Scientists Have Inverted Optical Waves Using a New Type of Surface: The Hyperbolic Metasurface

Scientists Have Inverted Optical Waves Using a New Type of Surface: The Hyperbolic Metasurface

Development in technology continues to impress us, as scientists in Spain have created a new material that inverts light waves.

The Hyperbolic Metasurface

This is the name of the material that has been developed to invert light waves.

Normal light waves have an outward propagation, in circular or convex wavefronts, similar to the ripples we see from a stone which gets tossed into the water. So, scientists went ahead and searched for specially engineered surfaces that would allow the production of inverted optical waves.

Inverted light waves could be very useful for a lot of optical devices, offering a precise control of the optical waves.

Scientists in Spain have developed a new material, a so-called hyperbolic metasurface, that inverts light waves. The technology could give researchers more precise control of optical waves and could be incorporated into a variety of optical devices.

In a news release, Javier Alfaro – PhD student (nanoGUNE Cooperative Research Center, Basque, stated that: ‘on such surfaces, called hyperbolic metasurfaces, the waves emitted from a point source propagate only in certain directions, and with open, or concave, wavefronts’.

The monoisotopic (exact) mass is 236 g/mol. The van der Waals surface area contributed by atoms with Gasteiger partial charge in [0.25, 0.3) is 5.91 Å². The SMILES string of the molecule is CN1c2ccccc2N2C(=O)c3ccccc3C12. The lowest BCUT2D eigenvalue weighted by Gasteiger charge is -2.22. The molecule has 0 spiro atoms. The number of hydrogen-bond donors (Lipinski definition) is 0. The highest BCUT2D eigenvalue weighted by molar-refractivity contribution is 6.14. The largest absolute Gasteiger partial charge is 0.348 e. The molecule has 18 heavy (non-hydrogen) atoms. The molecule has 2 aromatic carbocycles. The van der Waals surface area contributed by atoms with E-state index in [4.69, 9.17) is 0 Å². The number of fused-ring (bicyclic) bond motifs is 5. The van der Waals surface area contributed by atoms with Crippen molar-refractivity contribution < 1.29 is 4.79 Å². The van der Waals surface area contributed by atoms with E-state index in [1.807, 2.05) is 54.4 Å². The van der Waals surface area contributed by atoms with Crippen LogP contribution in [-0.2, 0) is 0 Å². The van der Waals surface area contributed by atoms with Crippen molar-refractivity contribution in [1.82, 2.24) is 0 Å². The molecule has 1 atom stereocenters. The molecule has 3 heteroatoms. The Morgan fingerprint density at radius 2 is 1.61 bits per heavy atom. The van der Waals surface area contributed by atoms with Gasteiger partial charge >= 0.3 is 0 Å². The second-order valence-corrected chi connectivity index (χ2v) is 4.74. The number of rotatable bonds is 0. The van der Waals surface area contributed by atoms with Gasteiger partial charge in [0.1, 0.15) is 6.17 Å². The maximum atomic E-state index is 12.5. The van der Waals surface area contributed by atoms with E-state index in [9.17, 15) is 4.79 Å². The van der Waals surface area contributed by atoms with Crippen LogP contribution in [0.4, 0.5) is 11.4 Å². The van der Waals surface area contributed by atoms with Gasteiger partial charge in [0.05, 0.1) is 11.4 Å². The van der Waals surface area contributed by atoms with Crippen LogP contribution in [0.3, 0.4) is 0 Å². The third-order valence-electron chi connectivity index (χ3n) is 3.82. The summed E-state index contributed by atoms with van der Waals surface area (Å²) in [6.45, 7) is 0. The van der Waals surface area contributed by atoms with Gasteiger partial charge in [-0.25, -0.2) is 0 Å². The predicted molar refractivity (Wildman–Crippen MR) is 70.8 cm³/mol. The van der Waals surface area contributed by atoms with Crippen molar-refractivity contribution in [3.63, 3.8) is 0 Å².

With the metasurface constraining the path of light waves, it’s possible to make wavelengths smaller and get propagated in certain directions. These unique light waves are called: ‘hyperbolic surface polaritons’.

Creating The Hyperbolic Metasurface

The latest hyperbolic metasurface created by the scientists at nanoGUNE is made from boron nitride, a 2D material that looks like graphene.

This tech will be very useful in tiny sensors and nanotechnology that creates optoelectronic devices.

For the hyperbolic metasurface, scientists used a technology that can be applied to other materials and, according to researcher Saül Vélez, the tech could help creating different ‘artificial metasurface structures with custom-made optical properties’. They used electron beam lithography technology and etched nanoscale textures on very thin flakes of boron nitride.

For more information, you can check out the study, which was published this week in the journal Science.


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